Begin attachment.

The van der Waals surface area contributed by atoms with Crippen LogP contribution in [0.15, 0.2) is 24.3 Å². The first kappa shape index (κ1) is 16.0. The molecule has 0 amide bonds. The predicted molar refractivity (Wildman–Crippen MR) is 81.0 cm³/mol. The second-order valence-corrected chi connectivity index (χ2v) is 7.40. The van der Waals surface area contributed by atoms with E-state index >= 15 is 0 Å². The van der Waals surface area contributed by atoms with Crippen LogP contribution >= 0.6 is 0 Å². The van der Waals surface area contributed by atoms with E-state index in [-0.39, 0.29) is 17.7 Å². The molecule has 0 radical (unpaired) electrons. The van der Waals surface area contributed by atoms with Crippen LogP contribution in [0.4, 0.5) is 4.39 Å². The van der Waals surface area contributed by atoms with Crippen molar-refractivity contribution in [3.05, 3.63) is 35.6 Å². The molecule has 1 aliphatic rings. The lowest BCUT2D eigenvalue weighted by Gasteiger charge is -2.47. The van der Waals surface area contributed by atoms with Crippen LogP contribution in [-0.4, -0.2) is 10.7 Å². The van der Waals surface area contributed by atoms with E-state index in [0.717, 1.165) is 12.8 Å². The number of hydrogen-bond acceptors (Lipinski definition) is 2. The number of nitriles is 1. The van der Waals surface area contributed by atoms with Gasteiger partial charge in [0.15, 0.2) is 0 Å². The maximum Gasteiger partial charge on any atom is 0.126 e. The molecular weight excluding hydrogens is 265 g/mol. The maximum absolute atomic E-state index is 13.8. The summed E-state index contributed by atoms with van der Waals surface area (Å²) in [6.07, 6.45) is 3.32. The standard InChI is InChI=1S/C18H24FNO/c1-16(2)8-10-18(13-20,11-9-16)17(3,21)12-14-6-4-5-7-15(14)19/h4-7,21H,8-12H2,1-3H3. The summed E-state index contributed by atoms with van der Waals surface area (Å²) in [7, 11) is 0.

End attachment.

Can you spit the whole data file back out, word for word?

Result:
The van der Waals surface area contributed by atoms with Crippen LogP contribution in [0.15, 0.2) is 24.3 Å². The first kappa shape index (κ1) is 16.0. The molecule has 0 amide bonds. The predicted molar refractivity (Wildman–Crippen MR) is 81.0 cm³/mol. The second-order valence-corrected chi connectivity index (χ2v) is 7.40. The van der Waals surface area contributed by atoms with E-state index >= 15 is 0 Å². The van der Waals surface area contributed by atoms with Crippen LogP contribution >= 0.6 is 0 Å². The van der Waals surface area contributed by atoms with E-state index in [-0.39, 0.29) is 17.7 Å². The molecule has 0 radical (unpaired) electrons. The van der Waals surface area contributed by atoms with Crippen LogP contribution in [0.4, 0.5) is 4.39 Å². The van der Waals surface area contributed by atoms with Crippen molar-refractivity contribution in [3.05, 3.63) is 35.6 Å². The molecule has 1 aliphatic rings. The lowest BCUT2D eigenvalue weighted by Gasteiger charge is -2.47. The van der Waals surface area contributed by atoms with Crippen LogP contribution in [-0.4, -0.2) is 10.7 Å². The van der Waals surface area contributed by atoms with E-state index in [0.717, 1.165) is 12.8 Å². The number of hydrogen-bond acceptors (Lipinski definition) is 2. The number of nitriles is 1. The van der Waals surface area contributed by atoms with Gasteiger partial charge in [0.15, 0.2) is 0 Å². The maximum Gasteiger partial charge on any atom is 0.126 e. The molecular weight excluding hydrogens is 265 g/mol. The maximum absolute atomic E-state index is 13.8. The summed E-state index contributed by atoms with van der Waals surface area (Å²) in [6.07, 6.45) is 3.32. The standard InChI is InChI=1S/C18H24FNO/c1-16(2)8-10-18(13-20,11-9-16)17(3,21)12-14-6-4-5-7-15(14)19/h4-7,21H,8-12H2,1-3H3. The summed E-state index contributed by atoms with van der Waals surface area (Å²) in [7, 11) is 0.